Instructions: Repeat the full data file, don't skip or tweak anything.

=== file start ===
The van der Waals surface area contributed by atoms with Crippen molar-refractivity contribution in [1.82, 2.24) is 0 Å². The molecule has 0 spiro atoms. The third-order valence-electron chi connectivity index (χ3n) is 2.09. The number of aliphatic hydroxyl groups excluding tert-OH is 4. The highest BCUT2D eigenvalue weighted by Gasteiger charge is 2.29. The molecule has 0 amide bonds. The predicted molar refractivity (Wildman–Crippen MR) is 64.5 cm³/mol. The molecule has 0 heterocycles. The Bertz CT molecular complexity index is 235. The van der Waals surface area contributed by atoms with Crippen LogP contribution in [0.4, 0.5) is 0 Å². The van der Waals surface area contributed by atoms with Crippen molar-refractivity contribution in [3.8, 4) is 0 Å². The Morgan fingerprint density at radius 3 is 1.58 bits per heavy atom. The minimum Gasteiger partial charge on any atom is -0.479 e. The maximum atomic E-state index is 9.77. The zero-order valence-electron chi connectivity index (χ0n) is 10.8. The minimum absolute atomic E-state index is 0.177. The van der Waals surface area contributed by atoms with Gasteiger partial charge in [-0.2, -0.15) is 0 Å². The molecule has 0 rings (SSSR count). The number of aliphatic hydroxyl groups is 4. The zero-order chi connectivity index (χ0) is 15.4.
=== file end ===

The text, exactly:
The van der Waals surface area contributed by atoms with Crippen molar-refractivity contribution in [1.82, 2.24) is 0 Å². The molecule has 0 spiro atoms. The third-order valence-electron chi connectivity index (χ3n) is 2.09. The number of aliphatic hydroxyl groups excluding tert-OH is 4. The highest BCUT2D eigenvalue weighted by Gasteiger charge is 2.29. The molecule has 0 amide bonds. The predicted molar refractivity (Wildman–Crippen MR) is 64.5 cm³/mol. The molecule has 0 heterocycles. The Bertz CT molecular complexity index is 235. The van der Waals surface area contributed by atoms with Crippen LogP contribution in [0.4, 0.5) is 0 Å². The van der Waals surface area contributed by atoms with Crippen molar-refractivity contribution in [3.8, 4) is 0 Å². The Morgan fingerprint density at radius 3 is 1.58 bits per heavy atom. The minimum Gasteiger partial charge on any atom is -0.479 e. The maximum atomic E-state index is 9.77. The zero-order valence-electron chi connectivity index (χ0n) is 10.8. The minimum absolute atomic E-state index is 0.177. The van der Waals surface area contributed by atoms with Gasteiger partial charge in [-0.2, -0.15) is 0 Å². The molecule has 0 rings (SSSR count). The number of aliphatic hydroxyl groups is 4. The zero-order chi connectivity index (χ0) is 15.4.